The practice of the postures is done in several stages. In general, a series of standing postures is practiced, then a series of sitting postures, and finally balance. However, the order of the postures and the nature of the exercises can vary. Although the postures of Hatha Yoga are codified, Hatha Yoga teachers are free to link them together as they wish. Unlike Vinyasa Yoga, Hatha Yoga offers a pause between each posture. There is no flow. However, the postures maintain coherence within the session. It can be focused on opening the heart or the hips for example.

Finally, at the end of the session, one lies down for a moment of relaxation, in Savasana. It is often guided by the teacher and lasts about 10 minutes. A meditation time can also be inserted during the session.


Who is this type of yoga for?

Hatha Yoga is a relatively gentle style of yoga that is easy to practice. It is open to everyone, regardless of your age or physical condition. It is often said that it is yoga that must adapt to you and not you to yoga, which could not be truer with Hatha Yoga. Thus, you will be able to constantly adapt the postures with the help of your teacher, so that you can go further or less far and so that it can be done without pain.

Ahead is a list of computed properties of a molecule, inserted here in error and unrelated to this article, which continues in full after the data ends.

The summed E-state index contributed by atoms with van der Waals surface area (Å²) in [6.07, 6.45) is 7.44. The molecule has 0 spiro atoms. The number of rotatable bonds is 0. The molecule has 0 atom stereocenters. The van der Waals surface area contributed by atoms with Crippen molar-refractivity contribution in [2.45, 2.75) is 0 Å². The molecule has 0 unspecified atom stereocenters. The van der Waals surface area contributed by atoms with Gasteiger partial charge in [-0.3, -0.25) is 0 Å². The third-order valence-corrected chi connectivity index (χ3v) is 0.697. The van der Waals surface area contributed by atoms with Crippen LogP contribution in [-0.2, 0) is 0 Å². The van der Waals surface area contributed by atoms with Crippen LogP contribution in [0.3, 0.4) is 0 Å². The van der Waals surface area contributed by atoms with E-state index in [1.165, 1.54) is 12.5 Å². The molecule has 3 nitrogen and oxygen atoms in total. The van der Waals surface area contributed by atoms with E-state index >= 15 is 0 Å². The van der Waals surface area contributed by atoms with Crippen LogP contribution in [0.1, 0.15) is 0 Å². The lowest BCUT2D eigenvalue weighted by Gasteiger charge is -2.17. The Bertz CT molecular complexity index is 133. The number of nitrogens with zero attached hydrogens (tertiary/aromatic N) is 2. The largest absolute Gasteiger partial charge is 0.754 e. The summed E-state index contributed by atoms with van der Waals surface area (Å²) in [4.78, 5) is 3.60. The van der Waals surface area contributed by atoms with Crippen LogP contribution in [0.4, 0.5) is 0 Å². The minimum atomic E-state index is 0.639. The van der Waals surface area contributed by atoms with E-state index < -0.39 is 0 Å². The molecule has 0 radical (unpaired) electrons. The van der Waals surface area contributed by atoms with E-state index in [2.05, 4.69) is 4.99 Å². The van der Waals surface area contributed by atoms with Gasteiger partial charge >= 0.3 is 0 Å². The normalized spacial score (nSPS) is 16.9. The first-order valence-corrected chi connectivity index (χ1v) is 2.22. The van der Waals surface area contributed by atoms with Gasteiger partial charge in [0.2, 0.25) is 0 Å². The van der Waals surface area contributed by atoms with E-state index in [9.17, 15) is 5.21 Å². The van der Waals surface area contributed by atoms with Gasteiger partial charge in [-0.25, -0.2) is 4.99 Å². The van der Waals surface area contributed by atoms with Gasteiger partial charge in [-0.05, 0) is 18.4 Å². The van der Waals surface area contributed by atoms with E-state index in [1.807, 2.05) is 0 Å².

Hatha Yoga only requires you to focus on your body and your breathing. Sounds simple and natural, doesn't it? And yet, you will see that they no longer are with our way of life. So you will be able to take a moment to focus on your own body and your breath. A Hatha Yoga session will lead you to pay attention to yourself, your tensions or your limits, without judging them.

This type of yoga will of course allow you to develop your flexibility, to reduce your chronic pain, but also to calm your mind, improve your concentration and your self-esteem.




You now know everything you need to know about Hatha Yoga, this traditional type of yoga that has many benefits. Feel free to fill out the comments space to share your discovery of Hatha Yoga and the benefits it has had on you.